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Trends Endocrinol Metab. 2007 Sep;18(7):286-9. Epub 2007 Aug 9.

mu-crystallin, a NADPH-dependent T(3)-binding protein in cytosol.

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  • 1Department of Aging Medicine and Geriatrics, Institute on Aging and Adaptation, Shinshu University, Graduate School of Medicine, 3-1-1 Asahi, Matsumoto 390-8621, Japan. soutaro@hsp.md.shinshu-u.ac.jp

Abstract

Thyroid hormone action is initiated through nuclear thyroid hormone receptors (TRs). Before the discovery of these nuclear receptors, possible major binding sites for thyroid hormones were thought to be cytosolic owing to high thyroid hormone-binding activity in crude cytosolic fractions. Several cytosolic thyroid hormone-binding proteins have been identified, including reduced nicotinamide adenine dinucleotide phosphate (NADPH)-dependent 3,5,3'-triiodo-L-thyronine (T(3))-binding protein, also known as mu-crystallin, which was initially cloned as the ortholog of bacterial ornithine cyclodeaminase. The expression of mu-crystallin is developmentally regulated and cell-type specific. Recently, patients with nonsyndromic deafness were reported to have point mutations in the mu-crystallin gene. Cytosolic thyroid hormone-binding proteins, especially mu-crystallin, have roles in adaptation to environmental alterations by thyroid hormone, which might have a role in hearing function.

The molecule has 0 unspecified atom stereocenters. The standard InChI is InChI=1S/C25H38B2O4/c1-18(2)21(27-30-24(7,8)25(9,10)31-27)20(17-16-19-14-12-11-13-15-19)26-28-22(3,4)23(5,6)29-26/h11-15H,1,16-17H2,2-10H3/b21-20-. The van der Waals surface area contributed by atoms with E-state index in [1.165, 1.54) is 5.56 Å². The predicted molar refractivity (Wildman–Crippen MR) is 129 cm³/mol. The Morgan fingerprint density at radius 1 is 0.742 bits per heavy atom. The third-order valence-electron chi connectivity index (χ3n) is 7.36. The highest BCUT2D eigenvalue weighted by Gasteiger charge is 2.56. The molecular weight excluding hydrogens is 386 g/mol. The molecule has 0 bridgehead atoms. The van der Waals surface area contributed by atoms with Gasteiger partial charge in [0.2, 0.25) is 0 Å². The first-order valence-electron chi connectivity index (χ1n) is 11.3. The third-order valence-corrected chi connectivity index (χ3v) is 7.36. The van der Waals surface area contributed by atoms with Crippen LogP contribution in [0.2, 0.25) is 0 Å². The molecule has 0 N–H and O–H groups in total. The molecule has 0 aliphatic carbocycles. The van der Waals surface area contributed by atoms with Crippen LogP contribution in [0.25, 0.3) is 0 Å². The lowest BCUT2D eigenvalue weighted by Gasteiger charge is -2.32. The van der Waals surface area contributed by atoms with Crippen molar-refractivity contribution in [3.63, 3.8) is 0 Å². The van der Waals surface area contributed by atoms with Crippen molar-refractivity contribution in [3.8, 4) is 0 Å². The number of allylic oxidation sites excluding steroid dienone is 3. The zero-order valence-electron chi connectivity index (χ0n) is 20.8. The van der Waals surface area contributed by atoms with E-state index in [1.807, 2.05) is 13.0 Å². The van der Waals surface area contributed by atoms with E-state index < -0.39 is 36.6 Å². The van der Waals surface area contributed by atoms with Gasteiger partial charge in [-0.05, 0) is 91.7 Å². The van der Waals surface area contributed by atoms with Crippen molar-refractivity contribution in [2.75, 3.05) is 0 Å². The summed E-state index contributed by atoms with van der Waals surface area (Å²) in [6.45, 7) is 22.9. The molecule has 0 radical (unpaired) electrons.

PMID:
17692531
[PubMed - indexed for MEDLINE]
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